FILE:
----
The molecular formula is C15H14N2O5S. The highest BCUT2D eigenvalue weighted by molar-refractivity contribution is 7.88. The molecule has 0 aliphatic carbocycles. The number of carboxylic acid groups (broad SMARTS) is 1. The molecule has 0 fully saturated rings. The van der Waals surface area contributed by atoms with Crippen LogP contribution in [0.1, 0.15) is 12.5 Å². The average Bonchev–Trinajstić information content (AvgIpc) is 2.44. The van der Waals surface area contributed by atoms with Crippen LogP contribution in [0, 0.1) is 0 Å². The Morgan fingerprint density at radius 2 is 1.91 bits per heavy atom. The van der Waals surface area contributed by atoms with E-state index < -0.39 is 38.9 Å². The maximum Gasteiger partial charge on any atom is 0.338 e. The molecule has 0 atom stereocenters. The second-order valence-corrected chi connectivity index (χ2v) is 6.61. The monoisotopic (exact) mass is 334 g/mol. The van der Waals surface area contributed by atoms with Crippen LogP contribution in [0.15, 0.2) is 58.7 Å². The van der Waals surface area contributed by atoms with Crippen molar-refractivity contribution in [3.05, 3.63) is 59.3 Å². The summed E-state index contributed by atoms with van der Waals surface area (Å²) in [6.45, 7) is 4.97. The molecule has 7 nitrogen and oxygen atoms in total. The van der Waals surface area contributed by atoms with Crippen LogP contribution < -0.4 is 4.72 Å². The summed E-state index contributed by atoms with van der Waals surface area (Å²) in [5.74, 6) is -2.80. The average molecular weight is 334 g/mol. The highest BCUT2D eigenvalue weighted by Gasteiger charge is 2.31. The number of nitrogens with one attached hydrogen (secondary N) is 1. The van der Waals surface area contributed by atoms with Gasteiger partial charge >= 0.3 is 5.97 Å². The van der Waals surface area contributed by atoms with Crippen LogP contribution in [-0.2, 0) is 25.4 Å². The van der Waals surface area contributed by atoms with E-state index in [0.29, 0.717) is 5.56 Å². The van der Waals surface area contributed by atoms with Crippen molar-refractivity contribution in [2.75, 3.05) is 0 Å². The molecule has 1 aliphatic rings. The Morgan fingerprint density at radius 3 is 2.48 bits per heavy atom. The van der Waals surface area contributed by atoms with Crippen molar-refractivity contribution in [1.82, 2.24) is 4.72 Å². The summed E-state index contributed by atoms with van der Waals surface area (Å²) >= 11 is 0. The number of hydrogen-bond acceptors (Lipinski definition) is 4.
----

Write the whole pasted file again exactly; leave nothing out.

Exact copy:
The molecular formula is C15H14N2O5S. The highest BCUT2D eigenvalue weighted by molar-refractivity contribution is 7.88. The molecule has 0 aliphatic carbocycles. The number of carboxylic acid groups (broad SMARTS) is 1. The molecule has 0 fully saturated rings. The van der Waals surface area contributed by atoms with Crippen LogP contribution in [0.1, 0.15) is 12.5 Å². The average Bonchev–Trinajstić information content (AvgIpc) is 2.44. The van der Waals surface area contributed by atoms with Crippen LogP contribution in [0, 0.1) is 0 Å². The Morgan fingerprint density at radius 2 is 1.91 bits per heavy atom. The van der Waals surface area contributed by atoms with E-state index < -0.39 is 38.9 Å². The maximum Gasteiger partial charge on any atom is 0.338 e. The molecule has 0 atom stereocenters. The second-order valence-corrected chi connectivity index (χ2v) is 6.61. The monoisotopic (exact) mass is 334 g/mol. The van der Waals surface area contributed by atoms with Crippen LogP contribution in [0.15, 0.2) is 58.7 Å². The van der Waals surface area contributed by atoms with Crippen molar-refractivity contribution in [3.05, 3.63) is 59.3 Å². The summed E-state index contributed by atoms with van der Waals surface area (Å²) in [6.45, 7) is 4.97. The molecule has 7 nitrogen and oxygen atoms in total. The van der Waals surface area contributed by atoms with Crippen LogP contribution < -0.4 is 4.72 Å². The summed E-state index contributed by atoms with van der Waals surface area (Å²) in [5.74, 6) is -2.80. The average molecular weight is 334 g/mol. The highest BCUT2D eigenvalue weighted by Gasteiger charge is 2.31. The number of nitrogens with one attached hydrogen (secondary N) is 1. The van der Waals surface area contributed by atoms with Gasteiger partial charge >= 0.3 is 5.97 Å². The van der Waals surface area contributed by atoms with Crippen LogP contribution in [-0.2, 0) is 25.4 Å². The van der Waals surface area contributed by atoms with E-state index in [0.29, 0.717) is 5.56 Å². The van der Waals surface area contributed by atoms with Crippen molar-refractivity contribution in [2.75, 3.05) is 0 Å². The molecule has 1 aliphatic rings. The Morgan fingerprint density at radius 3 is 2.48 bits per heavy atom. The van der Waals surface area contributed by atoms with Crippen molar-refractivity contribution in [1.82, 2.24) is 4.72 Å². The summed E-state index contributed by atoms with van der Waals surface area (Å²) >= 11 is 0. The number of hydrogen-bond acceptors (Lipinski definition) is 4.